Negligent not to warn about ticks


31 May 2023

Thomas Jaenson draws a pale woollen blanket over the grass.

Thomas Jaenson has been researching ticks since the 1980s. According to his calculations, there is a risk of many TBE cases this year unless it is a dry summer.

He has 10,000 ticks in a freezer and is one of the media’s frequently hired experts on the subject. Professor Thomas Jaenson has dedicated the last 40 years to studying ticks and the diseases they can pass on to us. He is convinced that they carry many more pathogens than we are currently aware of, and thinks that the authorities ought to step up and warn people about ticks in high-risk areas for tickborne encephalitis (TBE).

Capturing them is easy. Thomas Jaenson draws a pale woollen blanket over the grass, turns it over and collects the little critters. This is what he has been doing since the 1980s – travelling around to different places in Sweden to map the tick’s range and studying the different disease-causing or pathogenic microbes that they can carry.

Right now, it looks like it will be a good year for Ixodes ricinus, the common tick – a species with a good sense of smell and taste that in the larval stage sucks blood from small mammals. This is also when they are at risk of becoming infected with borrelia bacteria and TBE viruses, which they can then transfer to us in their nymph stage.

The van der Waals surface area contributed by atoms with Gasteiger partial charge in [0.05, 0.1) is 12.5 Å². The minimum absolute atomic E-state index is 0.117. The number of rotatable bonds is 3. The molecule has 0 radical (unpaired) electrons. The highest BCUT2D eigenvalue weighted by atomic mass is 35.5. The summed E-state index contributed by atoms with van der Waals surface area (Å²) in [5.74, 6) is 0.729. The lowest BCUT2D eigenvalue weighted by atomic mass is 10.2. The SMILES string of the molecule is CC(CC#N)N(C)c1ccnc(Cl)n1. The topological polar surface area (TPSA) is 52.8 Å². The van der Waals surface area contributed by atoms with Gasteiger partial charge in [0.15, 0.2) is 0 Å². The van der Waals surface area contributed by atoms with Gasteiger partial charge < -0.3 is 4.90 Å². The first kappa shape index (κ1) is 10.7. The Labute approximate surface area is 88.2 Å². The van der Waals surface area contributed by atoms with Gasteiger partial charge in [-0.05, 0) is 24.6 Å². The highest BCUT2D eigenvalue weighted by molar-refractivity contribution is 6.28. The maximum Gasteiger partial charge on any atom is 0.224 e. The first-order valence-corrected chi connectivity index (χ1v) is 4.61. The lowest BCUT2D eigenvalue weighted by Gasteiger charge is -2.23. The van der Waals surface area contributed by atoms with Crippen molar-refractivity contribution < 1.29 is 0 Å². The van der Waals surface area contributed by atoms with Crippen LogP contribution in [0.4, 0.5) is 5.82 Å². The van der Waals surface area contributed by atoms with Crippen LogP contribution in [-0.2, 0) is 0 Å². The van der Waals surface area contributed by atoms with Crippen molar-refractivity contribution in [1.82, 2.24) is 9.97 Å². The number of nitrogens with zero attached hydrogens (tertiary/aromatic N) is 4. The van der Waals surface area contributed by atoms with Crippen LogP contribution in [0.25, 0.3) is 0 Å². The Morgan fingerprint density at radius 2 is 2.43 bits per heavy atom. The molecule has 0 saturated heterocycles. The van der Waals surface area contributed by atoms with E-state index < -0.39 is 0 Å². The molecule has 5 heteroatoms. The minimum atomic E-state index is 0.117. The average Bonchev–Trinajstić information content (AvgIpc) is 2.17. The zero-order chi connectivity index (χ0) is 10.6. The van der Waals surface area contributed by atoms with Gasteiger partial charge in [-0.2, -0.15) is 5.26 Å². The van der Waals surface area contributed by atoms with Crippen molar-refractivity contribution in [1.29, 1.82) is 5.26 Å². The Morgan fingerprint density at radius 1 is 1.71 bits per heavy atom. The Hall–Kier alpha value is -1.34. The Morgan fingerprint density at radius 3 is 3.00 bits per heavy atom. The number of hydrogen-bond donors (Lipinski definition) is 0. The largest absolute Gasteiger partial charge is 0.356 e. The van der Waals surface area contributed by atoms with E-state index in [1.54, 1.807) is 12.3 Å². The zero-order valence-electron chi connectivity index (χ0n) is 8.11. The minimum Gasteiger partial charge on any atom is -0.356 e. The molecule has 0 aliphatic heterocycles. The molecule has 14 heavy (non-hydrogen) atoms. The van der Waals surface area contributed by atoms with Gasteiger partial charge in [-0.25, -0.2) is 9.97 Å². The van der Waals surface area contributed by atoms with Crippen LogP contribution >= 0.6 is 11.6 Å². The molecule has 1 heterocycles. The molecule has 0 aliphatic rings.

“Last year there were high numbers of small rodents and this usually means that we get many TBE-infected nymphs the following year. Unless we have a very dry summer, we can probably count on many TBE cases this year,” says Thomas Jaenson, professor emeritus of medical entomology at Uppsala University.

Climate change and deer behind the increase

It was after the fox mange outbreak in the 1980s and 1990s that the number of ticks in Sweden began to rise. When the fox population declined, an important predator for the ticks’ host animals, roe deer and small rodents, disappeared. The warmer climate has also led to more ticks and host animals surviving the winter.